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4gunfun
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Posted: May 01 2010 at 6:53pm | IP Logged Quote 4gunfun

Hi all,
Newbie here and at reloading. I'm working up a load for for a 38 special +p. I read on here the other night that IMR4227 and H4227 are the same powder is this true. I found IMR 4227 at the store today and bought it but the recipe calls for H4227 Help!!!!

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winwun
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Posted: May 02 2010 at 3:59am | IP Logged Quote winwun

This may not be much of an answer, but IMR was one company and Hogdon is another . . .

Different companies will sometimes reference identical numbers for the same perceived application.

Actually, the same company makes both IMR and Hogdon stuff, Hogdon having bought out IMR a few years back, but the powders are,IMO, in some cases, radically different.

I have found Hogdon powders, IMO, to be very unforgiving when you depart from the published applications -- in other words, again, IMO, Hogdon stuff is strictly for those who "go by the book", and does not kindly accept "downloading".

As an illustration, I shoot a lot of IMR 3031 in my bottlenecks, and in an 06 with a 150 gr BT or an 8mm with a 180 gr BT, 30 gr of the IMR makes a nice plinking load -- try that much of a reduction with the Hogdon equivalent, and you will not be happy . . .



Edited by winwun on May 02 2010 at 4:14am


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fltbed
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Posted: May 02 2010 at 7:10am | IP Logged Quote fltbed

The load data for IMR4227 and H4227 have always been different and you should only follow the correct load data for whatever one you are using.

However, the load application (what calibers they are suitable for) have always been pretty much the same so when Hodgdon purchased IMR they decided to discontinue H4227 and only offer the IMR version.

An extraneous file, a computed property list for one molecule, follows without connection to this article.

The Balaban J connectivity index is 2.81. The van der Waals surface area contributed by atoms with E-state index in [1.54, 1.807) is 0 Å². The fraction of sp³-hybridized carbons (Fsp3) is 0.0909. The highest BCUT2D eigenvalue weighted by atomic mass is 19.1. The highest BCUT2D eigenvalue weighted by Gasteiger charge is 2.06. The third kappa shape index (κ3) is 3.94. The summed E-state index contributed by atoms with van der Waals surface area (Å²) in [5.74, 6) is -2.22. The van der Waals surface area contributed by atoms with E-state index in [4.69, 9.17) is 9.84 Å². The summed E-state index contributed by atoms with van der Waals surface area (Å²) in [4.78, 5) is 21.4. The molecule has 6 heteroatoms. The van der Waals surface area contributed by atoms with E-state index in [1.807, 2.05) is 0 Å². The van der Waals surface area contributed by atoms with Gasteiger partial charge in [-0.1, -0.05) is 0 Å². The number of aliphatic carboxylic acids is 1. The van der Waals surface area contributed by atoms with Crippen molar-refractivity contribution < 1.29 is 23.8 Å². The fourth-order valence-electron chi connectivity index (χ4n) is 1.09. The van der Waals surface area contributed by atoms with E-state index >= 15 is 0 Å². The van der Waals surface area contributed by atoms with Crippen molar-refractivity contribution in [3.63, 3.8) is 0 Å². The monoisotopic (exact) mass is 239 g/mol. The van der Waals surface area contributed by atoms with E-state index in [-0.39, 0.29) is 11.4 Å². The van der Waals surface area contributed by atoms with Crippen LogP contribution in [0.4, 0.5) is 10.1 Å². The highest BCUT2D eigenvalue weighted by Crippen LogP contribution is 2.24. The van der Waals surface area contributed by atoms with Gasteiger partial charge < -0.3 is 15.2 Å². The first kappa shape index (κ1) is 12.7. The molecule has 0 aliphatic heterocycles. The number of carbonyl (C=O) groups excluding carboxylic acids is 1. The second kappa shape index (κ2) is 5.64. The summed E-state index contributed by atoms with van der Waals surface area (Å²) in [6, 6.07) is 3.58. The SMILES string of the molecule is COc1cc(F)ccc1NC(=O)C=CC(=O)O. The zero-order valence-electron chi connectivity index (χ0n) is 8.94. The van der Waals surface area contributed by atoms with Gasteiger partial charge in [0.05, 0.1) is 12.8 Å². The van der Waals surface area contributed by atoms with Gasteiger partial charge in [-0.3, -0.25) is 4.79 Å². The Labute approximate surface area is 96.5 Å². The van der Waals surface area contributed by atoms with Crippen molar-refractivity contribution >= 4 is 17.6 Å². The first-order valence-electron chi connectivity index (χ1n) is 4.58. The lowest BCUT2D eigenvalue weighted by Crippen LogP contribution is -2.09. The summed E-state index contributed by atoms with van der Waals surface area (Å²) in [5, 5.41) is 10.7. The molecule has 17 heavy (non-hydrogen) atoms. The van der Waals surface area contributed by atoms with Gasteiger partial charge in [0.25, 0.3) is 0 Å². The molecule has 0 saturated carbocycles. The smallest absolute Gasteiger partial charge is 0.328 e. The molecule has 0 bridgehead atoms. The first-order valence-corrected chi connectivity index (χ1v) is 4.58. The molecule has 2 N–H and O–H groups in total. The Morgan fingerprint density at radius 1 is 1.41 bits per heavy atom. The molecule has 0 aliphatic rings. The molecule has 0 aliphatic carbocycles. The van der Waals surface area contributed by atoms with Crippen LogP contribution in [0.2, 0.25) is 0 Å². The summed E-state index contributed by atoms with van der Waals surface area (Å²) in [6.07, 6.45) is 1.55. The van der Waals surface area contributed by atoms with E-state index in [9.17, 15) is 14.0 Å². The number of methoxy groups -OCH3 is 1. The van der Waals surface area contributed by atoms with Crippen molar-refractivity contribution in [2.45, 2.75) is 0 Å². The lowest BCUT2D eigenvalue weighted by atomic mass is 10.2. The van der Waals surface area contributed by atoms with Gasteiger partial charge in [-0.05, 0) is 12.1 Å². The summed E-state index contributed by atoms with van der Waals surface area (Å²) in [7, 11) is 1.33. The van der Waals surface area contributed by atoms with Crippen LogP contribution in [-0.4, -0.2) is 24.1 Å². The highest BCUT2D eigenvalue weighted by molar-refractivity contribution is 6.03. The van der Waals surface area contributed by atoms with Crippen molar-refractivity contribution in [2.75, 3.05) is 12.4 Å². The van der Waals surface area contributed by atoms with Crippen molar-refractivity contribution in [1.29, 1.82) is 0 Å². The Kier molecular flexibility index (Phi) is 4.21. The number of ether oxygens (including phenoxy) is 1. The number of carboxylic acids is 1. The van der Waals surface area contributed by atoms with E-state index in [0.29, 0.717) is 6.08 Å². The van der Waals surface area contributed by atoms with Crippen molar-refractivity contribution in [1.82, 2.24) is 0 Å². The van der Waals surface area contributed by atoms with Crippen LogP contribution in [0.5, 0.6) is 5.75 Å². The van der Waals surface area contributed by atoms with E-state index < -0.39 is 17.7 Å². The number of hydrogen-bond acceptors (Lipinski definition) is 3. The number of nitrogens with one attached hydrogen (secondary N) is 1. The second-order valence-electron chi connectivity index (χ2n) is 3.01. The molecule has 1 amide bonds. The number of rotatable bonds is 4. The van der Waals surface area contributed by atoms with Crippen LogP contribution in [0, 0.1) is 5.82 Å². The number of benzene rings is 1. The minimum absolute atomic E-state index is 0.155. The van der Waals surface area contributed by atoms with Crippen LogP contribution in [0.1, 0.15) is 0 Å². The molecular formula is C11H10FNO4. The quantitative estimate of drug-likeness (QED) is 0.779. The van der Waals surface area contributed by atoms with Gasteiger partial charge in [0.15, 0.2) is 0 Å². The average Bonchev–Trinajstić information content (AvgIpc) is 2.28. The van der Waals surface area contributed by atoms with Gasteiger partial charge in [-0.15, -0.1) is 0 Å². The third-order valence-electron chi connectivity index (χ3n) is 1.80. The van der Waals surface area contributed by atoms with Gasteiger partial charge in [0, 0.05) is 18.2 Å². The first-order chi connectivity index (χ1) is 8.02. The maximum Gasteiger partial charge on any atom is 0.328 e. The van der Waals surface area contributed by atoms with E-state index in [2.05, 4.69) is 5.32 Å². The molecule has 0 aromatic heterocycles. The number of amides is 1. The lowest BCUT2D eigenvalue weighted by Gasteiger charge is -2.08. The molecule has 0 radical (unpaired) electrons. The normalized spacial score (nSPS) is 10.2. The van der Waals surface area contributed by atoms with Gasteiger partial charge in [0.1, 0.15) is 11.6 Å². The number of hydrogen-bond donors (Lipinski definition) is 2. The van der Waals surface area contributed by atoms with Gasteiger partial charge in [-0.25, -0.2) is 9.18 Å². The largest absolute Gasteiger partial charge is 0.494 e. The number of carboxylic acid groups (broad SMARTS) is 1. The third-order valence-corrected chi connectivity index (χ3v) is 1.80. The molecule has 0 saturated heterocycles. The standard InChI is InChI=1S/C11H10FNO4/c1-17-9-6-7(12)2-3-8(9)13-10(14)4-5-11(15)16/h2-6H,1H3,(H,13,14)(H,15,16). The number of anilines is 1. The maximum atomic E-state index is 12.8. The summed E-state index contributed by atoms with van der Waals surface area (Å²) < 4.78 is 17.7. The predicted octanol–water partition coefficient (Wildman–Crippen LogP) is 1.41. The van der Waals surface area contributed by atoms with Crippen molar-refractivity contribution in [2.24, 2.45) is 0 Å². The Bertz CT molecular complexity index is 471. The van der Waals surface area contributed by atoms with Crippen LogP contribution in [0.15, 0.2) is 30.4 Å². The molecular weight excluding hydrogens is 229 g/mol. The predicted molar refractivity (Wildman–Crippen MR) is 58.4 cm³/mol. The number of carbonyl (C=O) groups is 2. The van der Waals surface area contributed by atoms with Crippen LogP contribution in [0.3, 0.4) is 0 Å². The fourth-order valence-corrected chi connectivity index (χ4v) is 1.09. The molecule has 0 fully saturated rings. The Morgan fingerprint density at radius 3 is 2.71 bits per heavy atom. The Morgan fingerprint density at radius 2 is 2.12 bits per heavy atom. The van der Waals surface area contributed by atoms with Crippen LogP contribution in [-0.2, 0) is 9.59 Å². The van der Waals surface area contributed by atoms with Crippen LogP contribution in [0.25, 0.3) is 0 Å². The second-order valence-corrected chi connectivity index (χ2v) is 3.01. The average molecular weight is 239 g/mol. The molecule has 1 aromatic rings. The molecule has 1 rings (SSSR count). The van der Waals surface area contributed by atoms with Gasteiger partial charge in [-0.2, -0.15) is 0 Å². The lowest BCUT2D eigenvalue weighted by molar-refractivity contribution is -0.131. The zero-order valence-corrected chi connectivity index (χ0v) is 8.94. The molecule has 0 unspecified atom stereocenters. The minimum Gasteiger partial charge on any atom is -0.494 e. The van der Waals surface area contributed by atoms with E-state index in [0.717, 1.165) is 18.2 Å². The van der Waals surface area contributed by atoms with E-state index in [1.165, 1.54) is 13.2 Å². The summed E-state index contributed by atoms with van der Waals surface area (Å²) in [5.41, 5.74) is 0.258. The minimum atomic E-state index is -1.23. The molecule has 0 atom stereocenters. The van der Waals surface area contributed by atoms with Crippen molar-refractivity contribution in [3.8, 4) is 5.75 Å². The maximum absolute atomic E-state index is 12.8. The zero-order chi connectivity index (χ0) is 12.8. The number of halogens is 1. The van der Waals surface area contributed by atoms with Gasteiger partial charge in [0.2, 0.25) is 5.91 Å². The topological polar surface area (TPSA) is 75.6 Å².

Itís sad because there is way more load data, for more calibers and bullet weights, for the Hodgdon version than the IMR one. I wish Hodgdon would have gone the other way and discontinue the IMR version, as I donít know anyone who used it and several of us who loaded the Hodgdon version.

Perhaps a quick e-mail to IMR/Hodgdon can give you better insight as to where to go from here.

Jeff


Edited by fltbed on May 02 2010 at 7:12am


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4gunfun
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Posted: May 02 2010 at 7:44am | IP Logged Quote 4gunfun

Thanks guys,
So the load data for H4227 is just for the left over powder. I know you can't usually (ever) substitute the different powders with the same numbers. I guess I'll try the email idea.

4gunfun

Edited by 4gunfun on May 02 2010 at 7:45am
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Paul5388
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Posted: May 02 2010 at 8:32am | IP Logged Quote Paul5388

I just looked at the Hodgdon site http://data.hodgdon.com/cartridge_load.asp and found both IMR 4227 and H4227 in .44 Mag and they are identical loads of 22.0 gr with a 240 Nosler.

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Rocky Raab
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Posted: May 02 2010 at 9:39am | IP Logged Quote Rocky Raab

Check the Hodgdon website for data using either powder. I'd look it up for you, but you didn't specify a bullet type or weight.

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4gunfun
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Posted: May 02 2010 at 4:18pm | IP Logged Quote 4gunfun

Hey rocky
I have horaday xtp 125 grn and 140 grn. I also have some 158 grn
missouri lead bulllets. 12 brn hardness. Is that hard enough for +p?

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nhblaze
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Posted: May 03 2010 at 9:24am | IP Logged Quote nhblaze

IMR 4227 is same as H-4227 if made in Australia


140 GR. HDY XTP Hodgdon H4227 .357" 1.455"        12.4 1121 19,400 CUP       
146 GR. SPR JHP Hodgdon H4227 .357" 1.370"        12.0 1085 18,400 CUP       
158 GR. HDY XTP Hodgdon H4227 .357" 1.455"        11.0 964 17,600 CUP       
170 GR. SIE JHC Hodgdon H4227 .357" 1.450"        10.6 950 17,600 CUP       


from Hodgdon site   

Edited by nhblaze on May 03 2010 at 9:25am


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Rocky Raab
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Posted: May 03 2010 at 11:31am | IP Logged Quote Rocky Raab

If you follow the old rule of thumb that says peak pressure divided by 1400 equals acceptable BHN, then loads that are expected to run 17,000 or so will be great with bullets of BHN 12.

Hodgdon has said that they will continue to manufacture IMR powders according to established IMR recipes, so that there is no change in how IMR powders perform. Those recipes are probably NOT the same as ones used for the original Hodgdon powders, so I'd treat them as different powders - then and now.